This video reviews Camio's labeling and how it may be searched/used:

People Labeling

Camio correctly labeled people in all scenes tested, day and night, indoor and outdoor. We saw no instance of non-human objects being labeled as people.

Vehicle Types Differentiated

Instead of simply the generic term "vehicles", users may search for specific types of car, such as "sport utility vehicle" or "minivan" or "sports car." More specific categories, such as "compact sport utility vehicle" or "full size car" are also possible.

In our tests, these searches were generally accurate (shown below), though Camio errs on the side of caution, and sometimes identifies an SUV as a minivan, a truck as an SUV, etc. We found that the more specific categories, such as "compact car" or "full size car" or "compact sport utility vehicle" were less accurate than the more general terms.

Object Modifiers

In addition to labeling objects, Camio allows users to search by color and direction (approaching/departing). So users may search for "cars approaching" or "people wearing blue" (below).

Note that approaching/departing apply to objects' motion in relation to the camera, not the objects motion relative to each other. So "person approaching desk" currently returns scenes in which a person approaches the camera and a desk is present, not people specifically approaching a desk.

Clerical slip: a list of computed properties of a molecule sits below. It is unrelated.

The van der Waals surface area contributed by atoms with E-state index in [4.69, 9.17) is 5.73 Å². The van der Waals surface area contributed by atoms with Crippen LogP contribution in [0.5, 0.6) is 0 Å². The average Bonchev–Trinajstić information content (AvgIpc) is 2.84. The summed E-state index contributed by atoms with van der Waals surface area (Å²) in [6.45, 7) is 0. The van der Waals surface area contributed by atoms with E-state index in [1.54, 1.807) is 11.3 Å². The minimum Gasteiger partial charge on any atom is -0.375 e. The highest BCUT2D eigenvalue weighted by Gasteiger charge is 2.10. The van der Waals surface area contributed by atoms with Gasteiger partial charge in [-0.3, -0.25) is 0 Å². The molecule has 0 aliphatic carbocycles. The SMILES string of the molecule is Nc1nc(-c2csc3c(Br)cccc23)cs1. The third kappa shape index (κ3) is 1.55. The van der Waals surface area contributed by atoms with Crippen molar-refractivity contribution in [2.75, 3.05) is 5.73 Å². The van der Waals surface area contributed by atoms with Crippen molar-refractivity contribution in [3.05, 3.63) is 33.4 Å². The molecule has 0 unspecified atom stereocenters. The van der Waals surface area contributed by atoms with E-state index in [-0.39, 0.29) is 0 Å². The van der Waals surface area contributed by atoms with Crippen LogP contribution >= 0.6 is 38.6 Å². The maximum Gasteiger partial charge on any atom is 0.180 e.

Camio says they intend to improve how these modifiers operate in conjunction with each other to make searchers more intuitive, and expand the list of modifiers over time.

Mislabeling Smaller Objects

In our tests, Camio labeled objects carried by human subjects only a handful of times, none of which were accurate.

For example, the subject carries a notebook/folio in the image below, which was labeled as "bag" by Camio. Though similar in its size/shape and the way it is carried, not accurate.


Camio also attempted to apply the general label "weapon" to a subject carrying a water glass. Camio says that this is likely due to the size/shape of the object and the subject's posture, making it look similar to a knife.

Objects Not Labeled

In several instances, common objects were not labeled. For example, during our tests, there were clear clips of landscapers mowing grass, both on a riding mower and walk behind. Camio labeled these both as "vehicles", but with no more specific data, i.e., a "lawnmower" tag.

Some Labels Not Practical

Finally, some of the labels applied by Camio were simply not practically useful in many cases. For instance, "lawn" was one of the available labels, but searching it simply shows clips in which lawn was visible. Note that this is not a specific zone labeled lawn, but automatically tagged.

In our indoor camera, many clips were labeled "ceiling", though essentially every clip has visible ceiling in it, as the camera is in hallway/corridor mode in a relatively small area.

Camio Box

Camio previously required complex setup to connect cameras to their service, typically by uploading video clips or snapshots upon event, with no access to live video.

However, they have simplified this process with the "Camio Box", a small form factor device which scans the local network for cameras and streams video to the cloud without manual setup. There are two models of Box available:

  • Box: $99 online, handles up to three HD cameras
  • Box Pro: $699 online, handles up to sixteen HD cameras